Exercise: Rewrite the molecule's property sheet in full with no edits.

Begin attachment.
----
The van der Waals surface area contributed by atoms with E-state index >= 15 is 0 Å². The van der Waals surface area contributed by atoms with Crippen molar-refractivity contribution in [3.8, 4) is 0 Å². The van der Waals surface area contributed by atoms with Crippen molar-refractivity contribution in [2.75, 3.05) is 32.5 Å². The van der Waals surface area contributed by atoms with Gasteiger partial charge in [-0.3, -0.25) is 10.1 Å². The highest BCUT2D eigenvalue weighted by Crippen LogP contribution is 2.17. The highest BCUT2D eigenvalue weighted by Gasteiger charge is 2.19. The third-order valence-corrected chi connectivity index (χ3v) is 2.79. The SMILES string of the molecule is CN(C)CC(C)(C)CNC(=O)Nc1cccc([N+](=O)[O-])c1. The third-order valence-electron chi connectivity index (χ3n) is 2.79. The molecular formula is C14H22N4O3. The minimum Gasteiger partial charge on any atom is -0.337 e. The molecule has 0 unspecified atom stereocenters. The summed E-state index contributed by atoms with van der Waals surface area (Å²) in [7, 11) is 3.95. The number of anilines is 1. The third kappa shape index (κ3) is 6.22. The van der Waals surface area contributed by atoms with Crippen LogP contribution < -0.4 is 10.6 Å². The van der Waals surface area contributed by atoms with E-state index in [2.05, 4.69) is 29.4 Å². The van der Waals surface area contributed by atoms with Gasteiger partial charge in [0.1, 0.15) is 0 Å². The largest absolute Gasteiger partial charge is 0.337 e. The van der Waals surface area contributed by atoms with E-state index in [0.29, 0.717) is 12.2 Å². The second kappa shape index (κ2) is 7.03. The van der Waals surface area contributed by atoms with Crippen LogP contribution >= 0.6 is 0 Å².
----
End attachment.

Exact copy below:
The van der Waals surface area contributed by atoms with E-state index >= 15 is 0 Å². The van der Waals surface area contributed by atoms with Crippen molar-refractivity contribution in [3.8, 4) is 0 Å². The van der Waals surface area contributed by atoms with Crippen molar-refractivity contribution in [2.75, 3.05) is 32.5 Å². The van der Waals surface area contributed by atoms with Gasteiger partial charge in [-0.3, -0.25) is 10.1 Å². The highest BCUT2D eigenvalue weighted by Crippen LogP contribution is 2.17. The highest BCUT2D eigenvalue weighted by Gasteiger charge is 2.19. The third-order valence-corrected chi connectivity index (χ3v) is 2.79. The SMILES string of the molecule is CN(C)CC(C)(C)CNC(=O)Nc1cccc([N+](=O)[O-])c1. The third-order valence-electron chi connectivity index (χ3n) is 2.79. The molecular formula is C14H22N4O3. The minimum Gasteiger partial charge on any atom is -0.337 e. The molecule has 0 unspecified atom stereocenters. The summed E-state index contributed by atoms with van der Waals surface area (Å²) in [7, 11) is 3.95. The number of anilines is 1. The third kappa shape index (κ3) is 6.22. The van der Waals surface area contributed by atoms with Crippen LogP contribution < -0.4 is 10.6 Å². The van der Waals surface area contributed by atoms with E-state index in [2.05, 4.69) is 29.4 Å². The van der Waals surface area contributed by atoms with Gasteiger partial charge in [0.1, 0.15) is 0 Å². The largest absolute Gasteiger partial charge is 0.337 e. The van der Waals surface area contributed by atoms with E-state index in [0.29, 0.717) is 12.2 Å². The second kappa shape index (κ2) is 7.03. The van der Waals surface area contributed by atoms with Crippen LogP contribution >= 0.6 is 0 Å².